Just Try It:
Experimenting with Skerik’s Bandalabra
Words by Audra Tracy — Seattle
Skerik is a wild card. A renegade. An artist born to test the limits of musical experimentation, and to stick it to the stigmas of conventional instrumentals.
The Seattle-based saxophone slinger peddles music like that ‘adventurous’ friend of yours who brings you exotic drugs, casually encouraging you to “just try it”. And like your friend’s stash, Skerik’s sounds will take you places you’ve probably never been before.
On the heels of his East Coast tour, Skerik schooled us on the inner workings of his newest project, Bandalabra, and why jazz is a dirty, dirty word.
Skerik’s history playing with the likes of Les Claypool, Marco Benevento, and Mike Dillon has proven he’s adaptable to all types of musical tastes. And his latest incarnation, Bandalabra, takes dead aim at your two dancin’ feet.
“I wanted to have like a bump band, for lack of a better term”, he says of Bandalabra. “I’ve been listening to a lot of Steve Reich and James Brown, and Fela Kuti, a lot of rhythmic, African music. It’s in its early stages, we are still writing for it”, he adds.
Fans can get a preview of the shows to come with Live at the Royal Room, the four piece’s debut album, available now via Royal Potato Family. Featuring Skerik on sax, Andy Coe on electric guitar, Evan Flory Barnes on upright bass and Dvonne Lewis on drums, the record showcases a fearless flow of impromptu grooves recorded at their very first gig.
The quartet may experiment with minimalist instrumentals, but, please, please don’t call it jazz. Especially not to Skerik’s face.
“We don’t like to use the word jazz when talking about Bandlabra at all”, he explains. “The connotations for the word jazz”, he goes on, “it’s unfortunately, really bad. People associate that as a dead music, where musicians are playing at the people…we don’t want to do that. We want to play with people and for people, and have a real two-way communication with our music.”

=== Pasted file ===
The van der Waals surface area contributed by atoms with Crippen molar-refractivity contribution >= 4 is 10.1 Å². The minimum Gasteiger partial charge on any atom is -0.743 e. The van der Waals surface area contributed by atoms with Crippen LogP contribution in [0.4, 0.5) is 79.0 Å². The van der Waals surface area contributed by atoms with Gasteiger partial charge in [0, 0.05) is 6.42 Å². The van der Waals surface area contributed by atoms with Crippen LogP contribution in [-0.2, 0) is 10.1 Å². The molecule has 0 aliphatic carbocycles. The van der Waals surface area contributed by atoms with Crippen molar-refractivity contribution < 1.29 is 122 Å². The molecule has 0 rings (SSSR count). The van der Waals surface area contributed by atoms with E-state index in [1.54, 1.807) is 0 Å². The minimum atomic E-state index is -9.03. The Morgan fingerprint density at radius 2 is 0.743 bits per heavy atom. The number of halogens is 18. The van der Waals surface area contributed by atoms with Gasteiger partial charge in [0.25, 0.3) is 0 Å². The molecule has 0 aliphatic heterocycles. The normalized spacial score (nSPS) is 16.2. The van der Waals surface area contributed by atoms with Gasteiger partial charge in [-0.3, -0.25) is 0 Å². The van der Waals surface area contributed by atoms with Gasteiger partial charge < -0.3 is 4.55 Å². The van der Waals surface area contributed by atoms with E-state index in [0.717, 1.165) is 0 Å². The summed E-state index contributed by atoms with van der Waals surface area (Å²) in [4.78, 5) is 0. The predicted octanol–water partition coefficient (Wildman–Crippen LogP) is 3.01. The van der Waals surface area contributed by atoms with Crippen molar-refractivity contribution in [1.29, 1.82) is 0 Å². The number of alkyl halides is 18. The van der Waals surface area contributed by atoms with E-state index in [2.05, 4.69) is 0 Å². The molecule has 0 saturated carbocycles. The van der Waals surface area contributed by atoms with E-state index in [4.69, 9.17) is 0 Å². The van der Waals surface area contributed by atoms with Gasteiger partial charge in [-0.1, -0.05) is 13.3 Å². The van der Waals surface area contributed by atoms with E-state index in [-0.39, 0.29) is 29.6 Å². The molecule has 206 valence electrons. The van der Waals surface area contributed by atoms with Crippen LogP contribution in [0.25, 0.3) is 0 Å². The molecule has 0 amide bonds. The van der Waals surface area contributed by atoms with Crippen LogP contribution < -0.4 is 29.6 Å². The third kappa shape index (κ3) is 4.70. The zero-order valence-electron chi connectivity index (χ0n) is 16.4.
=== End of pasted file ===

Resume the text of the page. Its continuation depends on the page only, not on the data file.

That’s the beauty of Bandalabra – this isn’t a band that plays with dollar signs in their eyes. They aren’t touring because it’s a lucrative business move – they perform because they can’t fight the funk percolating up inside them. And like their fans, they can’t wait to see what happens onstage each night.
Lucky for Skerik, there’s a whole underground scene of fans who are happy to support artists like him. Fans that crave the unpredictable nature of a living, breathing, evolving live show.
“I’m thankful that there’s a community of people who are open minded to improvisational music”, he admits. “I think the Grateful Dead did a lot to open people’s minds…that’s a real blessing, because otherwise, we’d be playing for 5 people in little jazz clubs.”
Bandalabra is gettin’ busy funking up the East Coast this fall, and they’re booked in Brooklyn this Tuesday, September 11th at Cameo Gallery. “We’re going to have some special guests with us, but we’re gonna keep it a surprise”, Skerik teases.
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